X3 – The Last Stand arrives in cinemas beginning 26th May 2006.

Thursday, April 06, 2006

DVD Review: Harry Potter and The Goblet of Fire

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With the success of the Harry Potter books, it is not a stretch that the movie version of these popular books will keep on coming every other year like clockwork. The lastest entry of the boy-wizard franchise, “Harry Potter and The Goblet of Fire”, played in our local cinemas on 17 Nov 2005 to a fairly successful box-office collection due to the legion of fans of both the previous films and the book series. The fourth installment of the currently 6 book series, “Harry Potter and The Goblet of Fire” sweeps the stage clear for the entry of a much darker sensibilities in the tone of the stories. The change in the tonal feel of the series fairly reflect the aging core group of readers who first discovered the adventures of this boy-wizard and his cohorts in Hogwarts School of Wizardry.

Much has been written about this movie (I didn’t write a review of the movie when I watched it last year but other reviews are available here) and many have came out to say that this is the best movie of the franchise to date. While I agree that the fourth movie was much darker than the previous 3 movies, I kept having the distinct impression that this particular cut of the movie seemed a bit rushed and erratically paced. The action scenes with each TriWizards trials moves the movie along with little help from the action happening in between which could easily be boiled down to how Harry prepares for the next challenge. To be fair to the filmmakers, they did have to condense a veritable tome length of 700 pages of the original material into the 158 minutes runtime of the feature film so there were quite a few finer points of the plot that had to be cut out.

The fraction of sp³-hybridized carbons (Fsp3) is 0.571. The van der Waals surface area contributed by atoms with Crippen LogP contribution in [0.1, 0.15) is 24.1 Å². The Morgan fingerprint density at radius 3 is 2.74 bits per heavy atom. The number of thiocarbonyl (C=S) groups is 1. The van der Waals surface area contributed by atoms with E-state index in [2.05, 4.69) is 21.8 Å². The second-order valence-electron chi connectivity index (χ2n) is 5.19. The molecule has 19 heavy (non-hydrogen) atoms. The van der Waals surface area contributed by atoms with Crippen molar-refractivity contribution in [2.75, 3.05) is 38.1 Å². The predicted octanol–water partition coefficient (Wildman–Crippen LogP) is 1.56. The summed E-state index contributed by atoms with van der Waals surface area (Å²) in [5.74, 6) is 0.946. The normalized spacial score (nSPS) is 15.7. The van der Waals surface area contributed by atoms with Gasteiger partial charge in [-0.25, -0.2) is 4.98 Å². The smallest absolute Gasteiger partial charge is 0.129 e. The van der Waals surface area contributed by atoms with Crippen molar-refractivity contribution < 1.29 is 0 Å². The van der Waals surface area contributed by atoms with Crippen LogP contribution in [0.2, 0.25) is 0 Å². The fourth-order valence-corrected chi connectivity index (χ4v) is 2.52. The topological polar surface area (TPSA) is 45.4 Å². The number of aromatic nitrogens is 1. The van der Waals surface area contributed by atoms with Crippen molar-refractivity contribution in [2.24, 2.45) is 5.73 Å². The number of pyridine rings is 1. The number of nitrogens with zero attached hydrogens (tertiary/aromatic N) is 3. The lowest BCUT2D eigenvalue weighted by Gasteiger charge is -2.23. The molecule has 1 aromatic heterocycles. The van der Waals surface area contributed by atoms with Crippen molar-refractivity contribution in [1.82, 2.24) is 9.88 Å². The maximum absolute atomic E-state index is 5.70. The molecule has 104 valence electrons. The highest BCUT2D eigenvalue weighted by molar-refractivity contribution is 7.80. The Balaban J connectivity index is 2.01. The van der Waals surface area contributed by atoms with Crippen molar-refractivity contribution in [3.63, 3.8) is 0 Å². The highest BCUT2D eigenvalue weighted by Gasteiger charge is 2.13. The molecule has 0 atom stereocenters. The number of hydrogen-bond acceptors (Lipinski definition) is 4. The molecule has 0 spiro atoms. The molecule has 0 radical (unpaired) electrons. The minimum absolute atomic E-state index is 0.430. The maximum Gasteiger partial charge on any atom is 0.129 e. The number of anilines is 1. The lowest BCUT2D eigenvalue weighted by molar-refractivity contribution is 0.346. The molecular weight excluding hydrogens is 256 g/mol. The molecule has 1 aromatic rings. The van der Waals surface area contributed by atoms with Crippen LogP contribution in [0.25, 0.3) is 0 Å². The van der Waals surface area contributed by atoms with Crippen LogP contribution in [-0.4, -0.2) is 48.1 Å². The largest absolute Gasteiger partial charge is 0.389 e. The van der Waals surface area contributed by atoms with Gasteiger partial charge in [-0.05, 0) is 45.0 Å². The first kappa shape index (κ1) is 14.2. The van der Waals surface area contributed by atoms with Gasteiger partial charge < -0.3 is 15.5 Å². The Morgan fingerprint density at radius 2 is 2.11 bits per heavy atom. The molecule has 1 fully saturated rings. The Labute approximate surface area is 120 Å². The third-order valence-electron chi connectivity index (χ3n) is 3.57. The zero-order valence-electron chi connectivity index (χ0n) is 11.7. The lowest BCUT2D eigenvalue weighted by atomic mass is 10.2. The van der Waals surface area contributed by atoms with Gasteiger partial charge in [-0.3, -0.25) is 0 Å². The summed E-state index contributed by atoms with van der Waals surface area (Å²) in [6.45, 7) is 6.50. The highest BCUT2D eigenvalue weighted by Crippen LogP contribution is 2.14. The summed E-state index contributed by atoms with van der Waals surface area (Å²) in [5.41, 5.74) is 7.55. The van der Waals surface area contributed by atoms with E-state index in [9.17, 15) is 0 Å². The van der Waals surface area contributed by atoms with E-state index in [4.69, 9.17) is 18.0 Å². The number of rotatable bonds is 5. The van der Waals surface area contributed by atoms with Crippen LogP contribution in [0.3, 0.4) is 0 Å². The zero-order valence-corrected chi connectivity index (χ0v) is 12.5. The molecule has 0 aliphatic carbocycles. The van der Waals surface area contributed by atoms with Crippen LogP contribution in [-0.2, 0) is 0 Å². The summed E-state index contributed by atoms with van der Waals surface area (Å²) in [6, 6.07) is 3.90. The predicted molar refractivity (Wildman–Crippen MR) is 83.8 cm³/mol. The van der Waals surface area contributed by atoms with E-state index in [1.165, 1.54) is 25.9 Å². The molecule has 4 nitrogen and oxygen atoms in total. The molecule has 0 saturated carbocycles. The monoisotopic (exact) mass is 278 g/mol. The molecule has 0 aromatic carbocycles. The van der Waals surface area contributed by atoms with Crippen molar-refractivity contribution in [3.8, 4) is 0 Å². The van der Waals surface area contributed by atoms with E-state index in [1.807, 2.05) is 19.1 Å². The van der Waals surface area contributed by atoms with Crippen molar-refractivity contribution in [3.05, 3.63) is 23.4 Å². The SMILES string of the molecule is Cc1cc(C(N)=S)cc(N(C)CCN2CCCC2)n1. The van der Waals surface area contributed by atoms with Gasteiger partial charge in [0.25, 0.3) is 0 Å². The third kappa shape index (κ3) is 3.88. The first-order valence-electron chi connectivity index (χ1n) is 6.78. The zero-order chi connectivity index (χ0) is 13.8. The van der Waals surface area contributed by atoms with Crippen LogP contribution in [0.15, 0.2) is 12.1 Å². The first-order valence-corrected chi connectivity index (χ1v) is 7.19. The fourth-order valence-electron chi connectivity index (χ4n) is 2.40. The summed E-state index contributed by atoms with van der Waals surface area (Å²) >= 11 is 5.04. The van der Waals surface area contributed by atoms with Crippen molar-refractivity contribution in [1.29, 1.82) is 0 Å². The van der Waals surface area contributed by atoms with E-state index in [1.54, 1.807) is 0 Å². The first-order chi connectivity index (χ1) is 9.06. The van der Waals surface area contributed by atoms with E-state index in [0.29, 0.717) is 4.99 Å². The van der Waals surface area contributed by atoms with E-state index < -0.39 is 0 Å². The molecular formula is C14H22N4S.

Like the other Harry Potter movies, a special 2-disk DVD presentation of the movie was released to the market on 7th March, 2006. The DVD set comes in a 2-disk DVD set that was shipped in a cardboard sleeve similar to the one they used in the last DVD set. I have to say that I found the cardboard sleeve a bit redundant as it had the same info from the DVD case printed on it. I could easily throw these cardboard sleeves away and not miss anything important from the packaging so to me it felt a little wasteful of them to continue to ship with this packaging format. I have to say that I missed the packaging that they had for the DVD sets for the first and second Harry Potter films which were much more imaginative than the ones they had now.

Disk 1 of the DVD set contained the feature presentation accessible after the short signature menu screen that highlights the titular goblet in this outing. The picture and audio quality of this DVD set seemed considerably better looking than the somewhat grainy feel of the last DVD set. The light scenes look crisp and the darker scenes, while were more problematic than the brighter lighted scenes, was much better than my cinema experience which had me guessing what was happening on the screen. Like the previous DVD sets of this franchise, there was no audio commentary track available for this movie. With quite a few plot points dropped from the original material, it would have been interesting to hear how the process of choosing what stayed and what got cut happened. It could also be interesting to listen to the now very articulate main casts discuss about their experiences making the movie after making 4 of them.